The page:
The Building Safety Act 2022 ("the 2022 Act") introduces changes to the prescriptive period and extends liability for certain damages. Where a party has failed to comply with product requirements, made misleading statements to market the product or has produced an inherently defective product ("Condition A") they are liable to a claim, if further specific conditions are met, namely:

  1. In relation to construction products:
    1. they are used in the course of the construction of, or otherwise in relation to, the building;
    2. after completion, the building is unfit for habitation, and;
    3. that the unfitness is caused in whole or part by Condition A or the use of the product.
  2. In respect of cladding products:
    1. After Condition A is met, the cladding product is attached to, or included in, the external wall of a relevant building in the course of the construction of, or otherwise in relation to, the building.
    2. When those works are completed the building is unfit for habitation, AND
    3. that the unfitness is caused in whole or part by Condition A or the use of the product.

The 2022 Act allows claims for personal injury, damage to property or economic loss in relation to defective construction and cladding products to be made within 15 years or, if the right of action arose before the 2022 Act was in effect, the period for defective cladding product claims is 30 years.

The effect

It is possible that cases such as Midlothian Council v Raeburn Drilling & Geotechnical Ltd [2019] CSOH 29 would be decided differently as a result of the 2018 Act.  Midlothian Council sued Raeburn for failing to advise them that a gas defence system was needed for a 64-house development on top of old coal workings. Raeburn were appointed in 2004. The development was completed in June 2009. The failure to install the system eventually rendered the properties uninhabitable but this was not discovered until 2013. The Council didn’t sue Raeburn until 2016 at which time they were held to be out of time to make a claim, despite not knowing when they paid Raeburn that they were paying for ineffective advice.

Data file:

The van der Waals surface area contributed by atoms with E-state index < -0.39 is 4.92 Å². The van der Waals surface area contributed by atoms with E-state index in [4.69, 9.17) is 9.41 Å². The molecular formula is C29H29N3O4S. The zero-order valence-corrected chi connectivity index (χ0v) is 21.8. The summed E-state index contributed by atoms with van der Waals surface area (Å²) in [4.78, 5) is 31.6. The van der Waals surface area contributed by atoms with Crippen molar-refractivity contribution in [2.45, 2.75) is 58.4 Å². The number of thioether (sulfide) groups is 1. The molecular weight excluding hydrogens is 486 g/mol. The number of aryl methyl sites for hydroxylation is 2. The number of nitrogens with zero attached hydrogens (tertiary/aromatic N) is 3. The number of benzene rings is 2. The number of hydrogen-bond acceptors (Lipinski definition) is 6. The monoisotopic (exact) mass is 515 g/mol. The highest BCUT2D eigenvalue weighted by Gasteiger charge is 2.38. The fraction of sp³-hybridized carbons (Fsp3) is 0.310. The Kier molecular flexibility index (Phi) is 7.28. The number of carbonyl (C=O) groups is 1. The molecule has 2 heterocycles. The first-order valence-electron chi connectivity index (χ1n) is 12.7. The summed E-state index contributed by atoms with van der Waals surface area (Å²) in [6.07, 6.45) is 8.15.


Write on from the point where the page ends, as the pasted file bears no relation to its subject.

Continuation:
Under the 2018 Act, the prescriptive period arguably did not commence when Raeburn were paid. Rather, the clock started in 2013 when Midlothian discovered that (1) the properties needed and did not have the gas defence system and (2) that this was due to Raeburn's failure to properly advise Midlothian.

The 2022 Act goes further; it imposes both a lengthy prescriptive period and introduces a wide scope of liability, meaning that claims may be brought where there is no contract between the injured party and the party being sued.  

The impact of the changes introduced by the 2018 and 2022 Acts remains to be seen. A sensible approach for parties who manufacture construction and cladding products will be to keep records for longer and ensure regular performance testing. A concern for contractors and manufacturers alike will be that buildings completed for many years could now be subject to claims. Contractors may also require greater oversight of their supply chain to ensure that quality control is being maintained and that specified products are being used.